Here, he stated that they are.

    ReplyDelete
  93. On this blog, DC2 stated that people should learn from him. On this blog, DC2 stated that his motivations were somewhat altruistic. On another blog, he came right out and said he'd do something totally out of self-interest if the opportunity were to present itself.

    What you read and comprehend here (potentially two different things) and what you *don't* read elsewhere paint a different picture.

    ReplyDelete
  94. That Post story shows that the smart money is renting. Sounds right to me.


    Here's an article from today's Post on the declining mortgage market:

    "In a new sign of the continued deterioration in the housing market, applications for home loans plunged to a four-year low last week.

    Mortgage loan applications dropped to their lowest level since May 2002, according to a weekly survey of lenders conducted by the Mortgage Bankers Association, a trade group."

    "It's pretty bad," said Christopher Cruise, who trains mortgage brokers and is based in Rockville. "The problem is that the high was so high and the low is so low. Now it's not just the end of the refinancing boom, but people aren't buying either. There's been a real drop off in purchases."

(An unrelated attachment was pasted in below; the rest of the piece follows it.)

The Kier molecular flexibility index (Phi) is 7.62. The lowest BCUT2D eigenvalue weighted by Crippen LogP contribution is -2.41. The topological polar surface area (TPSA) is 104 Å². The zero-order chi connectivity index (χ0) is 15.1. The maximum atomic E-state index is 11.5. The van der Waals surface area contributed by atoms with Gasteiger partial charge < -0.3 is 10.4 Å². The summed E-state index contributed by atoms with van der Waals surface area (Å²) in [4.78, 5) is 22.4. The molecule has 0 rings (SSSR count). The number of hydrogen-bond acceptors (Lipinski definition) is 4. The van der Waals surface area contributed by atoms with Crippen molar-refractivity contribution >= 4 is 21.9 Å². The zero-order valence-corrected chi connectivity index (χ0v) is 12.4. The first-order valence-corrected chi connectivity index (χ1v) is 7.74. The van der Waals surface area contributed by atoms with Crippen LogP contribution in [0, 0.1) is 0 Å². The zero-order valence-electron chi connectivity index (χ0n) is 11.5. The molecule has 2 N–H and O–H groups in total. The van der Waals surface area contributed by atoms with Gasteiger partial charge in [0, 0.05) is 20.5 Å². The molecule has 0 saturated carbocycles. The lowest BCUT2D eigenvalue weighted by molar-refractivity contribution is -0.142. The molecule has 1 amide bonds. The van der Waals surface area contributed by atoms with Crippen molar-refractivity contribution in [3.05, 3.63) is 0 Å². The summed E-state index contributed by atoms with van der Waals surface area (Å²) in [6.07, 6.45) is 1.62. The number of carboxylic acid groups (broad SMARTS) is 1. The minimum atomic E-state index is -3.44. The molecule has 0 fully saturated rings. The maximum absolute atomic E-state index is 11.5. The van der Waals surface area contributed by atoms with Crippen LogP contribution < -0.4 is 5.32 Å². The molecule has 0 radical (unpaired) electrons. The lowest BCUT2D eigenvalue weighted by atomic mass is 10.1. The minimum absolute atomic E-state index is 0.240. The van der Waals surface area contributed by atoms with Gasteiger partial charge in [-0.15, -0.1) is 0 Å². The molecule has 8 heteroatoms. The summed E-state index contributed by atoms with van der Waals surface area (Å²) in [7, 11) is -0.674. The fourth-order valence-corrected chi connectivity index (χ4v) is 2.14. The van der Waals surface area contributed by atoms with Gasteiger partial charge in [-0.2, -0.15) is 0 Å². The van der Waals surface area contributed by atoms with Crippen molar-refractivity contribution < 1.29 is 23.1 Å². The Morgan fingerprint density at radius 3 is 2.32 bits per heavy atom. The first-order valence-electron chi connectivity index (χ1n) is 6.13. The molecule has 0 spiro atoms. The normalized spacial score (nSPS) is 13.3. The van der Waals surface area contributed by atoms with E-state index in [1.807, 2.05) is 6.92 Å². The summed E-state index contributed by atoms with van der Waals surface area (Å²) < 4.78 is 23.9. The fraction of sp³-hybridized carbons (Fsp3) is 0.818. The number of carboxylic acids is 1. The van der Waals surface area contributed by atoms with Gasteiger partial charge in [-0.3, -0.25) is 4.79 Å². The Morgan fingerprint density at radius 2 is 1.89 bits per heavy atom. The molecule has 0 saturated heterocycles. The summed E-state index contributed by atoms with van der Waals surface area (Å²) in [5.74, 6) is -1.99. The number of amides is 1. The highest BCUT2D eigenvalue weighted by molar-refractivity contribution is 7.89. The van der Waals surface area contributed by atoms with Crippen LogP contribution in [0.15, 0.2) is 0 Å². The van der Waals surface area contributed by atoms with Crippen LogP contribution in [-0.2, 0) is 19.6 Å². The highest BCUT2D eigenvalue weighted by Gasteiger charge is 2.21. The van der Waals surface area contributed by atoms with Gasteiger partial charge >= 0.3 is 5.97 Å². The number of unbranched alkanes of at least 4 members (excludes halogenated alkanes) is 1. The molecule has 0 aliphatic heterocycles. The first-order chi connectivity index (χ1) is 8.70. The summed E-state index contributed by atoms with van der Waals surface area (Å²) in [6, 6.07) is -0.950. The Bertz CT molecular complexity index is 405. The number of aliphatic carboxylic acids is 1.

http://www.washingtonpost.com/wp-dyn/content/article/2006/08/02/AR2006080201884.html

    ReplyDelete
  95. Anonymous said...
    "the housing bulls better hope rents don't up cause rent makes up 40% of the CPI and if rents rise a lot then the CPI will go up a lot which means....drum roll please.


    HIGHER INTEREST RATES,

    which is exaclty what housing can't handle."

    Most of us don't have adjustable rates, and those few of us who do, have capped adjustable rates. So, when inflation is at 15% like it was in late 70s/ early 80s, even the ARM folks at their capped 10 - 12% will be making out just fine ... paying back less than they borrowed. Meanwhile, rents will skyrocket!

    ReplyDelete
  96. DC too seems to have hit a raw nerve among many posters. what are they so afraid of?

    ReplyDelete
  97. What will all the anony realtors do when they can't sell houses any more. I expect they will go back to selling shoes or waiting tables.